Mango export likely to fell 50% in 2020 due to COVID-19

Higher air freight cost,lower demand and hurdles in export to Iran main causes of this fall

The export of Pakistani mangoes is expected to fall due to coronavirus pandemic. The decline in export might be in the range of 50% to 70% depending on the reopening of the main markets for Pakistani mangoes.  The farmers and exporters both will suffer the losses as the result of export decline.
The lockdown in mango-importing countries has triggered a sharp decline in the demand for Pakistani mangoes while a virtual halt to flight operations and an extraordinary hike in freight charges pose harrowing problems for exporters.
 All Pakistan Fruit and Vegetable Exporters, Importers and Merchants Association (PFVA) has slashed the export target of mangoes to 80,000 tons this year compared to last year’s target of 130,000 tons under the current circumstances.  
The airlines have hiked freight charges threefold due to suspension of their operations and as a result charges for mango transport to Europe have soared from Rs 175 per kg last year to Rs550 per kg this year.
In addition to this, freight charges for Gulf countries have been increased from Rs 80 per kg last year to Rs240 per kg this year, which has multiplied the cost of mango export consignments.
Closure of borders with neighboring Iran, and Afghanistan has also added to the decline in mango exports. The two countries together import 30,000 to 35,000 metric tons of mangoes annually.
Mango exports to the Middle East are continuing via sea route but the demands are not that high as tens of thousands of Pakistanis and other South Asians have returned to their countries from Gulf States, while a large number of people have lost their jobs." The low oil prices have severely affected the economies of these Gulf States.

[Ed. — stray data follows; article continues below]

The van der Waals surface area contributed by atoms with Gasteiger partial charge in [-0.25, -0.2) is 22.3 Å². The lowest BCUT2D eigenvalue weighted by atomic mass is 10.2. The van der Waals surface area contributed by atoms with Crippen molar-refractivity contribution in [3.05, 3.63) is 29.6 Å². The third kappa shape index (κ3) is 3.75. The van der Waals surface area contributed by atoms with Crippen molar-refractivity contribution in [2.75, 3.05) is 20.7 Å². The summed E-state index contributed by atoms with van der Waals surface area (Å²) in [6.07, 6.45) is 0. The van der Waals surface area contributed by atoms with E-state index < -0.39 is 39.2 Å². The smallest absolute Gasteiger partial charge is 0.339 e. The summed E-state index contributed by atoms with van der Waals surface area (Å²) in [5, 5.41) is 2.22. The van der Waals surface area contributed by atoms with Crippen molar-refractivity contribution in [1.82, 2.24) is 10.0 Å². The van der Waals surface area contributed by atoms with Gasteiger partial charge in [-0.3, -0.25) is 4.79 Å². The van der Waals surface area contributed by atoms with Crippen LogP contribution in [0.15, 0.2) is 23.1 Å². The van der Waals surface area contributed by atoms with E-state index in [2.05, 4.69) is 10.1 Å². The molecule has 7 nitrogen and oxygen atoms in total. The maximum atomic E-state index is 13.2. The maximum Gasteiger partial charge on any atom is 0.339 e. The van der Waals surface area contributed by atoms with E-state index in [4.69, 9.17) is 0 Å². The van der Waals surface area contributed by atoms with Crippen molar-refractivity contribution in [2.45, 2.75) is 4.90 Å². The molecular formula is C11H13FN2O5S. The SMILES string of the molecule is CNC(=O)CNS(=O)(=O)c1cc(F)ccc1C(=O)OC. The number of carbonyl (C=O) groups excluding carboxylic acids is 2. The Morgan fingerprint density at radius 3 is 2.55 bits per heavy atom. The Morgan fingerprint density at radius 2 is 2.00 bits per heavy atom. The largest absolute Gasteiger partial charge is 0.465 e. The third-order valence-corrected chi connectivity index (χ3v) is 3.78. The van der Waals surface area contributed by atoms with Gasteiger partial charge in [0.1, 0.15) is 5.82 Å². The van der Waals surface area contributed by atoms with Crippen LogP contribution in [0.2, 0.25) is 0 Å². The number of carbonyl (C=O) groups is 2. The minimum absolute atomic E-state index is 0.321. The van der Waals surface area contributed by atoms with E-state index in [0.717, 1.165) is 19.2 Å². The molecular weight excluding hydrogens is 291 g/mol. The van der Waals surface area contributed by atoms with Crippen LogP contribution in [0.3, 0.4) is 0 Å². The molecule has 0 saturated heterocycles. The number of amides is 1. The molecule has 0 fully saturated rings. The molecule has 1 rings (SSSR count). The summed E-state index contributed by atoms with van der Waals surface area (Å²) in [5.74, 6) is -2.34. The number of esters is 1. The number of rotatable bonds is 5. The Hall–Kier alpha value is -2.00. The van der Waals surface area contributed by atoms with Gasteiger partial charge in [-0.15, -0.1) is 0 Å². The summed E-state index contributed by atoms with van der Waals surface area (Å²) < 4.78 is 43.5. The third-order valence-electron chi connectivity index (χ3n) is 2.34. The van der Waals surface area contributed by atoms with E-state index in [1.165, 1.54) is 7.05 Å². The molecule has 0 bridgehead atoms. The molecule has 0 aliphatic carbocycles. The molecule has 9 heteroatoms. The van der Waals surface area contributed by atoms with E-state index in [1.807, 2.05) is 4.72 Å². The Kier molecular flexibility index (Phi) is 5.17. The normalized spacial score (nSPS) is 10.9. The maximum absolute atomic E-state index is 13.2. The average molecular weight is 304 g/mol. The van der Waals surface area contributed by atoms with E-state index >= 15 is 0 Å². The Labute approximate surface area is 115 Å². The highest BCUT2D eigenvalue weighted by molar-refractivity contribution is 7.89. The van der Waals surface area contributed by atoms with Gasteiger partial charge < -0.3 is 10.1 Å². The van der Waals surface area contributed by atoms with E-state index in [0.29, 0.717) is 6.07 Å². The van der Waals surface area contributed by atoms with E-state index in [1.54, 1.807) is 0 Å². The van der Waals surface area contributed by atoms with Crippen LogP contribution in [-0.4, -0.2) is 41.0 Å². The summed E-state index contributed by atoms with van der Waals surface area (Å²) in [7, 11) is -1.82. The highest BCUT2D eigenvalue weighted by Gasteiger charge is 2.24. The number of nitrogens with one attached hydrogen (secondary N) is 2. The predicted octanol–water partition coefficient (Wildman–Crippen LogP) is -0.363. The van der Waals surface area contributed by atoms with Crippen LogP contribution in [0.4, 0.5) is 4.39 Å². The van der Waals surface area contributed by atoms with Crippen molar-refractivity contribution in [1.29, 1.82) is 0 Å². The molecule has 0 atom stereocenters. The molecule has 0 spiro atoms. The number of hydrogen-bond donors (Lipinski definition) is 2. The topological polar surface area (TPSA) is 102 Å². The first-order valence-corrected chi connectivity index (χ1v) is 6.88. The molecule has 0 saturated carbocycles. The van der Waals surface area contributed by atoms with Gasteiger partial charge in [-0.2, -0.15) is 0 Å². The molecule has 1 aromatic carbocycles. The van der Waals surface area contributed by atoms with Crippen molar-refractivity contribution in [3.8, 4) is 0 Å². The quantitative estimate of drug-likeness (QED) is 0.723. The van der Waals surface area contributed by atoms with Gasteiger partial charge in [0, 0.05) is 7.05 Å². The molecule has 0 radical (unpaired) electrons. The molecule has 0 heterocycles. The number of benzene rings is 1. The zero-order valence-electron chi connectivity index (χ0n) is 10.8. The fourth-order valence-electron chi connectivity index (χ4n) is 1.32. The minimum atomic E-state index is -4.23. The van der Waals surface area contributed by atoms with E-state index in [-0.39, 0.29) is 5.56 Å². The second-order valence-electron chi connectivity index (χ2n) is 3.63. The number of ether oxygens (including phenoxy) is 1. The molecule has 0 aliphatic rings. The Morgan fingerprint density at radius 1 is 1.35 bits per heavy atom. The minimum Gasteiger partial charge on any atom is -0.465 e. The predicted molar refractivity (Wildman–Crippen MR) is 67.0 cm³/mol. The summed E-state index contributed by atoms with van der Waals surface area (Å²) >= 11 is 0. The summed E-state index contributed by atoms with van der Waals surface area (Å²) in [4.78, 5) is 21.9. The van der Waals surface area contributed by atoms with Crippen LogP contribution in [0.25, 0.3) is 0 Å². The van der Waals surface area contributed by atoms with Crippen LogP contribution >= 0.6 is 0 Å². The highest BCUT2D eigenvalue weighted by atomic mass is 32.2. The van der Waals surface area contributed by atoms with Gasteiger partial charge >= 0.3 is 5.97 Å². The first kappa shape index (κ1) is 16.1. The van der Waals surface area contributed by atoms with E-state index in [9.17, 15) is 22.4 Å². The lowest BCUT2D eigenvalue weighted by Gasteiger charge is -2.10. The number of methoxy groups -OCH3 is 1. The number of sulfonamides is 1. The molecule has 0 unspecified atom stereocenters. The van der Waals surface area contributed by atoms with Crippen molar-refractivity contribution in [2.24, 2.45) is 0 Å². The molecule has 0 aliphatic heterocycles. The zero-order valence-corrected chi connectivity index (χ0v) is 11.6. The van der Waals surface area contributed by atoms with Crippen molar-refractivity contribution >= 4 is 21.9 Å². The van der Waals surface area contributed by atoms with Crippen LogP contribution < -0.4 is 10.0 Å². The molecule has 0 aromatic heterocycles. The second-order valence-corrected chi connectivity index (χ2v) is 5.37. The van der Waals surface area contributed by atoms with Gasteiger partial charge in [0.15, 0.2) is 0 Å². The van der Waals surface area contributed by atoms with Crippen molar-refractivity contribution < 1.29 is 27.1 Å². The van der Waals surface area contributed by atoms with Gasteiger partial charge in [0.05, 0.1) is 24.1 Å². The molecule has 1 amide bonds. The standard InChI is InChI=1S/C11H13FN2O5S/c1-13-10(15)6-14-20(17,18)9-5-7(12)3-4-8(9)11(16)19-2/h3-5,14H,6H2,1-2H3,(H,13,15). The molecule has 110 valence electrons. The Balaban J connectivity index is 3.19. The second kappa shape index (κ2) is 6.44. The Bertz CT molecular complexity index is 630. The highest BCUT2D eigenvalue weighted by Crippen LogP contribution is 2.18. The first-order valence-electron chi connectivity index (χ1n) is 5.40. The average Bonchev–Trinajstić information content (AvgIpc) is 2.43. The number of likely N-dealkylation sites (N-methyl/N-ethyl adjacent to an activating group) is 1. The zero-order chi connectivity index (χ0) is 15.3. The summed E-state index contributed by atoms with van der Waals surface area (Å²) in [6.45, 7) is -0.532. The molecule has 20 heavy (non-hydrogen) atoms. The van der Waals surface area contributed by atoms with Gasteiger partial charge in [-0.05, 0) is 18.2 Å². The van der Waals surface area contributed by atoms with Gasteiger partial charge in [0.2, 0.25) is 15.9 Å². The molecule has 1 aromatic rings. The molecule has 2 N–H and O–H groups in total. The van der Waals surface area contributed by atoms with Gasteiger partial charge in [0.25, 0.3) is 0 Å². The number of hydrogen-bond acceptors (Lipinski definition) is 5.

Until 2018, Pakistan produces 1.9 million metric tons of mangoes annually, thus ranking sixth in the world, followed by India, China, Thailand, Indonesia and Mexico. Pakistan mostly exports Chaunsa and Sindhari variety out of several dozen different varieties produced in Pakistan.
The fruit pulp industry has urged the government to encourage the mango growers and exporters to go for conversion of mango fruit into natural pulp (without any additives and preservatives) through Aseptic packing that increases the shelf life up to 24 months and could help increase exports by $500 million in the world after coronavirus.  People in the industry said that every crisis comes with an opportunity.
More than half of the mango production area falls in Punjab 1, 00,000 (one hundred thousand hectares) followed by Sindh 50,000 (fifty thousand hectares) and then Balochistan and Khyber Pakhtunkhwa (KP) with 14,000 hectares and 3,000 hectares respectively. 
The big mango production districts are Bahawalpur, Dera Ismail Khan, Hyderabad, Multan, Khanewal Sahiwal, Muzaffargarh, Sadiqabad, Rahim Yar Khan, Vehari and Thatta.  
A substantial quantity is wasted from farm to market (post-harvest losses); some estimate this wastage up to 35 percent (i.e. 805,000 tons approximately.  Despite high demand of Pakistani varieties of mangoes in the international market, it is not exported in large quantities because of the lack of transportation facilities of perishable goods,
                                                                     Business correspondent

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